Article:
Los Angeles Convention Center, Room 408B
A practical guide to finite-element-method (FEM) simulation of 3D deformable solids reviews essential offline FEM simulation techniques: complex nonlinear materials, invertible treatment of elasticity, and model-reduction techniques for real-time simulation.
Simulations of deformable solids are important in many applications in computer graphics, including film special effects, computer games, and virtual surgery. FEM has become a popular method in many applications. Both offline simulation and real-time techniques have matured in computer graphics literature.
This course is designed for attendees familiar with numerical simulation in computer graphics who would like to obtain a cohesive picture of the various FEM simulation methods available, their strengths and weaknesses, and their applicability in various simulation scenarios. The course is also a practical implementation guide for the visual-effects developer, offering a very lean yet adequate synopsis of the underlying mathematical theory. The first section introduces FEM deformable-object simulation and its fundamental concepts, such as deformation gradient, strain, stress, and elastic energy, discusses corotational FEM models, isotropic hyperelasticity, and numerical methods such as conjugate gradients and multigrid. The second section presents the state of the art in model reduction techniques for real-time FEM solid simulation. Topics include linear modal analysis, modal warping, subspace simulation, domain decomposition, and which techniques are suitable for which application.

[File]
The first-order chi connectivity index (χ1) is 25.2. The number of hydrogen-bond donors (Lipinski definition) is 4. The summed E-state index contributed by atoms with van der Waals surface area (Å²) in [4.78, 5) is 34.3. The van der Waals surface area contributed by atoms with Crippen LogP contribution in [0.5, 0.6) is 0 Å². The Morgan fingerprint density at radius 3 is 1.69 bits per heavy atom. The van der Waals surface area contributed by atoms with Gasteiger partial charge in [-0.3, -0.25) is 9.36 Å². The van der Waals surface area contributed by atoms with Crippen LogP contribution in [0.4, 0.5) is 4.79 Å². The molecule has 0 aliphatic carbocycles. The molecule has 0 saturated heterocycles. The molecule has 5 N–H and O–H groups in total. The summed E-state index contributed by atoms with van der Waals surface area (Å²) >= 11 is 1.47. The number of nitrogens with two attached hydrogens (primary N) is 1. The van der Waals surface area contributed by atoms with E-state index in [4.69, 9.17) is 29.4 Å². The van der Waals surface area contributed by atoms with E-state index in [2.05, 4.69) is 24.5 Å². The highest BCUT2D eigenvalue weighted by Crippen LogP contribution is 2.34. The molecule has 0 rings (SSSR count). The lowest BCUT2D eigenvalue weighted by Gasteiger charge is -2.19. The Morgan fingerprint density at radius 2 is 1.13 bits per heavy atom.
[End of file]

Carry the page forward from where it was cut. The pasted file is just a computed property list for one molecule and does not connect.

PART 1: The Classical FEM Method and Discretization Methodology
• Introduction to Elasticity and Finite Elements
• Elasticity in Three Spatial Dimensions
• Nonlinear Elastic Materials
• Practical Discretization
• Special Materials and Modeling tasks. Common Challenges
PART 2: Model Reduction
• Vega FEM: A Free Simulator for Nonlinear (unreduced) FEM Elasticity
• Introduction to Model Reduction
• Linear Modal Analysis (and free software)
• Model Reduction for Large Deformations (and free software)
• Deformation Warping
• Model Reduction and Domain Decomposition
Familiarity with linear algebra and calculus.
Film special effects specialists, game developers, graduate students, researchers.
University of Wisconsin-Madison
University of Southern California